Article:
How to Brand Yourself as an Expert Through LinkedIn

Suryabala Shenbagamurthy_Headshot

Suryabala Shenbagamurthy is a digital advertising professional with an authentic love for the field. She works at a digital agency in midtown and prior to was with Goldman Sachs and the United Nations. Her accolades had her participate in Google’s 2015 Online Marketing Challenge and she was featured in the Hindu, one of India’s most influential media outlets. Surya holds a master’s degree in PR and corporate communications from NYU, Class of 2015, and gave a TEDx speech on social media influence in 2016.

1. LinkedIn Headline
This is probably the easiest way to attract a potential employer. It’s also the most important and your first step towards personal branding. Most students assume that LinkedIn headline – the text following your name – must reflect field of study or internship position title. That’s not true. For starters, your LinkedIn headline can say whatever you want!!! So get creative and position yourself as a specialist. For example, if you’re majoring in integrated marketing, your headline can be “Marketing Specialist.” Or if you’re majoring in public relations, your headline can read “Media Relations Strategist.” Refrain from using “Actively looking for jobs” in the title. You might come off desperate and miss out on networking opportunities. Another great example is highlighting your skills or aspirations in your headline (Screenshot below).

Prachi Gohil
Source: Prachi Gohil LinkedIn Profile, M.S. Integrated Marketing, 2016 New York University Graduate

2. Profile Picture and Cover Photo
They say a picture is worth a thousand words. I couldn’t agree more. Especially in a platform like LinkedIn where you can show your potential employers that you’re the right cultural fit by adding a little color to your profile. For example, Yang Zhao branded her LinkedIn profile with a black and white theme and used a cover photo of a man feeding swans and ducks from a snowy river bank in Krakow, a famous photograph by Marcin Ryczek. Though her major is in marketing, she wanted to differentiate herself from other candidates by branding herself “cool” and “creative.” On that note, here’s a secret: NYU Photo Bureau offers free in-studio headshot appointments for students from June through April, 10:30am to 4:00pm.

Yang Zhao
Source: Yang Zhao LinkedIn Profile, M.S. Integrated Marketing, 2016 New York University Graduate

3. LinkedIn Summary
Most students and professionals overlook this section. Or they end up giving a literal summary of their professional background. Best LinkedIn summaries are written with passion. Unlike your resume, LinkedIn is first and foremost a social media platform. So be casual and speak about why you’re in the industry. What motivates you. Your expertise and skills. And maybe quote a famous saying that you live by. Most importantly, capture the reader’s attention. It’s truly an art. And it comes with many versions of edits. You can also brag a little by including images of your accomplishments and your online portfolio. Here’s a great example:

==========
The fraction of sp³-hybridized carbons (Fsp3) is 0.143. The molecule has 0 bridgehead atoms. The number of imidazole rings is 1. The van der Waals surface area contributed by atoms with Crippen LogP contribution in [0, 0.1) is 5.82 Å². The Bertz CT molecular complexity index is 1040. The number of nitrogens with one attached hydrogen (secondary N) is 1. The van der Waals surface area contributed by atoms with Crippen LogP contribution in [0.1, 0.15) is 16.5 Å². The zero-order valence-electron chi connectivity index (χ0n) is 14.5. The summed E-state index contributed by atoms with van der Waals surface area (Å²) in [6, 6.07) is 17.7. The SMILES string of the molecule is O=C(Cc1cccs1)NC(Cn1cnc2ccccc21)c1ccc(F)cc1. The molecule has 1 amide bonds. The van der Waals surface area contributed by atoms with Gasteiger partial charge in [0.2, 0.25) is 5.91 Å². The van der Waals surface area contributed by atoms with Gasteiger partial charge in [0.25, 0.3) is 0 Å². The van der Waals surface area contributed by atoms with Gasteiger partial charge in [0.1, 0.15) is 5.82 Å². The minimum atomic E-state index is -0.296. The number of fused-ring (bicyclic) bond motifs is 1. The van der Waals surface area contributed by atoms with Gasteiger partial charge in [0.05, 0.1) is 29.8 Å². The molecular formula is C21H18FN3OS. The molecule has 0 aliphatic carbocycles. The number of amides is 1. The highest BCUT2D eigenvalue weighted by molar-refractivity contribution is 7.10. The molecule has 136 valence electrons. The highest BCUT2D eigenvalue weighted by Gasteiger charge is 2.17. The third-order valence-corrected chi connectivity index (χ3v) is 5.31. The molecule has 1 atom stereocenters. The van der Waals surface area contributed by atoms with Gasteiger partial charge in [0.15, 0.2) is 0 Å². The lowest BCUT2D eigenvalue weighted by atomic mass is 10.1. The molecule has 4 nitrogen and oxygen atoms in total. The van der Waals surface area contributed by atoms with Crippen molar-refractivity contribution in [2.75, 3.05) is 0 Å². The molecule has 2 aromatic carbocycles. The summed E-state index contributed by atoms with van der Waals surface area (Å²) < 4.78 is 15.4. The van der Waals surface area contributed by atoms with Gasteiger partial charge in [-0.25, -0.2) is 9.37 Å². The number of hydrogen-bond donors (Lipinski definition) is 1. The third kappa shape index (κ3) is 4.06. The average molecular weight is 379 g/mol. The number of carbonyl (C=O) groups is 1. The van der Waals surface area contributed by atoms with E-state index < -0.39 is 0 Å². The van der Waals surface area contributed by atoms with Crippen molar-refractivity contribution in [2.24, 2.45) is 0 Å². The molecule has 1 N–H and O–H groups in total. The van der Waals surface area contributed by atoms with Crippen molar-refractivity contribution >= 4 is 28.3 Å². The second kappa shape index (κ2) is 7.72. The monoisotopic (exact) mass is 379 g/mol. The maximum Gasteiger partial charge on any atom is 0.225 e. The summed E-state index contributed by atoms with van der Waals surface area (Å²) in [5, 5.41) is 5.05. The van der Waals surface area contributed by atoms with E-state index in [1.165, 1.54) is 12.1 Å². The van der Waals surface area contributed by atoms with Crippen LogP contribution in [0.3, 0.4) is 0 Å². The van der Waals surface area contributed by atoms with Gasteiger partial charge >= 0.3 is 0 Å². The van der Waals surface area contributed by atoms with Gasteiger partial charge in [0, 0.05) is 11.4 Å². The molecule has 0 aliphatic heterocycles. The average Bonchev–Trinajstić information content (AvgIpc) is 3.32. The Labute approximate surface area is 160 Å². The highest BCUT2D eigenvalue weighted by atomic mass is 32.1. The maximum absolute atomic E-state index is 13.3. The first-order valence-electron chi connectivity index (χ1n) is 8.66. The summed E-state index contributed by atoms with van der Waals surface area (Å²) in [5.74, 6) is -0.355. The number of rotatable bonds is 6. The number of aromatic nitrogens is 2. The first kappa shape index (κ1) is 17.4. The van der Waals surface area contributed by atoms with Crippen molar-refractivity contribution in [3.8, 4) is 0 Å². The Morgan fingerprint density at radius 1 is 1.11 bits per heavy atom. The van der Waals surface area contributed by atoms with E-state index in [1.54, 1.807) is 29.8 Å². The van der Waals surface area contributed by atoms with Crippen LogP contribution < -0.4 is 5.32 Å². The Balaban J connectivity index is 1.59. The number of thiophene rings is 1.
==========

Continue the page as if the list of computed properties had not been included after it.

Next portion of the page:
Sanya Deshpande
Source: Sanya Deshpande LinkedIn Profile, M.S Integrated Marketing, Brand Management and Digital Marketing, 2016 New York University Graduate

4. Recommendations
There’s a misassumption that only full time experiences deserve recommendations. And in a student life, internships, on campus jobs, and student club management activities along with classes form a full-time job by itself. So how to evaluate these experiences and show a potential employer that these experiences matter too? Simple. Ask your internship or on campus job manager, and club president to write you a recommendation. It can be about a contribution to the team, your personality, work ethics, professionalism, or a random quote saying “She’s just awesome! We couldn’t have done this without her!”
Nishita Tamuly
Source: Nishita Tamuly LinkedIn Profile, M.S. Integrated Marketing, 2016 New York University Graduate

5. LinkedIn Posts
If you’re not a fan of writing, you might not like this idea. But hey! You don’t have to publish a LinkedIn blog post for 700 words. Just sharing your views on industry trends in less than 350 words could go a long way. Or you can write about your final project, talk about research and findings, and even include a presentation. The goal is to share your knowledge and differentiate yourself from many other candidates in the job market. As a bonus, potential employers can browse through all your LinkedIn posts just below your summary enhancing your profile.
Suryabala Shenbagamurthy
Source: Suryabala Shenbagamurthy LinkedIn Profile, M.S. Public Relations and Corporate Communications, 2015 New York University Graduate

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